Part 3 of my small potted history of my local stations contained within the Medway area.
Chatham station on its current site opened on the 25th January 1858 by the London, Chatham & Dover Railway. This only took the line towards Faversham initially. The station at this time comprised of 3 running platforms, one serving the ‘down’ line towards Faversham. The other was an island platform serving 1 ‘up’ line and the other serving trio of loop sidings. Above the lines, a road bridge crossed, which has stairs down to the platforms and the station building, at this stage at platform level. The picture below shows a train on the ‘up’ line in 1939 (c)David Glasspool.
The station is situated in a tight cutting, and flanked either end by the Chatham and Fort Pitt tunnels, seen below in two photographs from 2004 and 2006 (c)David Glasspool (the top being Chatham Tunnel)
Full running from Victoria to Ramsgate was realised from 5th October 1863. Around this time a major remodelling of the station took place. The main change was the addition of a main booking hall over the tracks on the road bridge, and the demolition of the original booking hall on the platform. The sidings were mostly removed at this time, however two still remained adjacent to the ‘up’ and ‘down’ platforms respectively.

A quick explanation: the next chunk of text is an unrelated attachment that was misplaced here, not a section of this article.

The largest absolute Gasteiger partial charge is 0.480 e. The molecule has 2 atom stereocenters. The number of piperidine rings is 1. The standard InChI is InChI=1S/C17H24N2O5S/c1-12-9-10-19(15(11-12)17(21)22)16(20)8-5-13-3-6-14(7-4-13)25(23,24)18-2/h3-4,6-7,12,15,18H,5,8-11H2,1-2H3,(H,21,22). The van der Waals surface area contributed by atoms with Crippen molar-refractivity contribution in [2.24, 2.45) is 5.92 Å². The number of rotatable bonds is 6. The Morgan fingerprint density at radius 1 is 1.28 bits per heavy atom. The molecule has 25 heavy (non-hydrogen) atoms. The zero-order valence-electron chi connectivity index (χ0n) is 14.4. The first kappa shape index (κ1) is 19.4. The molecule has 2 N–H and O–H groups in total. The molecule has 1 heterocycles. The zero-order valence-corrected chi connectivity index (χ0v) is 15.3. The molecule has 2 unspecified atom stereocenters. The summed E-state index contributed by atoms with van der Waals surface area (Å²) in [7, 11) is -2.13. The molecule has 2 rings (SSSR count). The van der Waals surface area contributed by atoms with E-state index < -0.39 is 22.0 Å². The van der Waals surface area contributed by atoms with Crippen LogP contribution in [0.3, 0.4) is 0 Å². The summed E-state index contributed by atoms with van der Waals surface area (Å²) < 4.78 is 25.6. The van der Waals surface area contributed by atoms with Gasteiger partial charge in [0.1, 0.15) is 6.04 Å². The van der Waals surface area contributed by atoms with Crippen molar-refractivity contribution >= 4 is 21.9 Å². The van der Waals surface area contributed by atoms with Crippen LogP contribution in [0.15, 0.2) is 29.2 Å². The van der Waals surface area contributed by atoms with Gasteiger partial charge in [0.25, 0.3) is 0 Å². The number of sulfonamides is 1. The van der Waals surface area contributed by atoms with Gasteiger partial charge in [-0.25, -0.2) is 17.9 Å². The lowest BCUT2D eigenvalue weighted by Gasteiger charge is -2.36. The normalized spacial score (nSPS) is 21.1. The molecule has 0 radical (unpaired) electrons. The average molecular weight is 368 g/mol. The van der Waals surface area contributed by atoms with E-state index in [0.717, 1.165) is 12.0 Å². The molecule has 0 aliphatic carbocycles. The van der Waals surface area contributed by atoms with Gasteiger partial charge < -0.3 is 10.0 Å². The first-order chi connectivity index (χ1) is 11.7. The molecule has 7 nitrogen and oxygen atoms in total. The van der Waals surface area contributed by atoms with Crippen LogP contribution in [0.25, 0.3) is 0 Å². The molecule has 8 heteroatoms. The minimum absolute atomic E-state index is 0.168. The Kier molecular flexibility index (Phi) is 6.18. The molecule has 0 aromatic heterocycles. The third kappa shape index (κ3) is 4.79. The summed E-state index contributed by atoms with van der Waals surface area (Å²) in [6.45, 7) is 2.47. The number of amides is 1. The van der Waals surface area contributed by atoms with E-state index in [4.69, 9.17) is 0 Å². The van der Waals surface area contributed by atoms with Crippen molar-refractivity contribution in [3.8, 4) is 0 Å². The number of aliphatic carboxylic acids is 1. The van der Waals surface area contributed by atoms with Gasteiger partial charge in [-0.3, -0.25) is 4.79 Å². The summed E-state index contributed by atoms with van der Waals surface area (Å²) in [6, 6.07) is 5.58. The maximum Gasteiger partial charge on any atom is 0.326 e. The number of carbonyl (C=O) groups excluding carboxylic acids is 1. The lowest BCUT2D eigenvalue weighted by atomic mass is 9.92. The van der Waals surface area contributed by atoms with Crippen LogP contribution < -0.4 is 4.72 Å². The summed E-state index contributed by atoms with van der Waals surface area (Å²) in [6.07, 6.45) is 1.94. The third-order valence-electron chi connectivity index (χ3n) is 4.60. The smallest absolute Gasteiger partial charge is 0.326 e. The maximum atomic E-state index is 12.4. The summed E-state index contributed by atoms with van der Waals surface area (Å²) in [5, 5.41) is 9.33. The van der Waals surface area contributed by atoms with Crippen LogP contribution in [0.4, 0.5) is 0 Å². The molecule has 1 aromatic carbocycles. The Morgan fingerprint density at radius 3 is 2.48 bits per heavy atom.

Electrification arrived in July 1939, including electric lighting to the platforms. The mechanical signals were removed in 1959, replaced by 3 colour aspect signals, controlled from the new power box at Rochester. Two years later, new buildings on the ‘up’ platform were completed and the station has not really changed since, except the replacement of the signals during 2013-2017. Here is the station building photographed in 2004 (c)David Glasspool.
All photographs are not my own, but (c)David Glasspool.
For more detailed information on Chatham Station, head to Kent Rail Website.
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Many thanks for reading, I’ll blog again soon.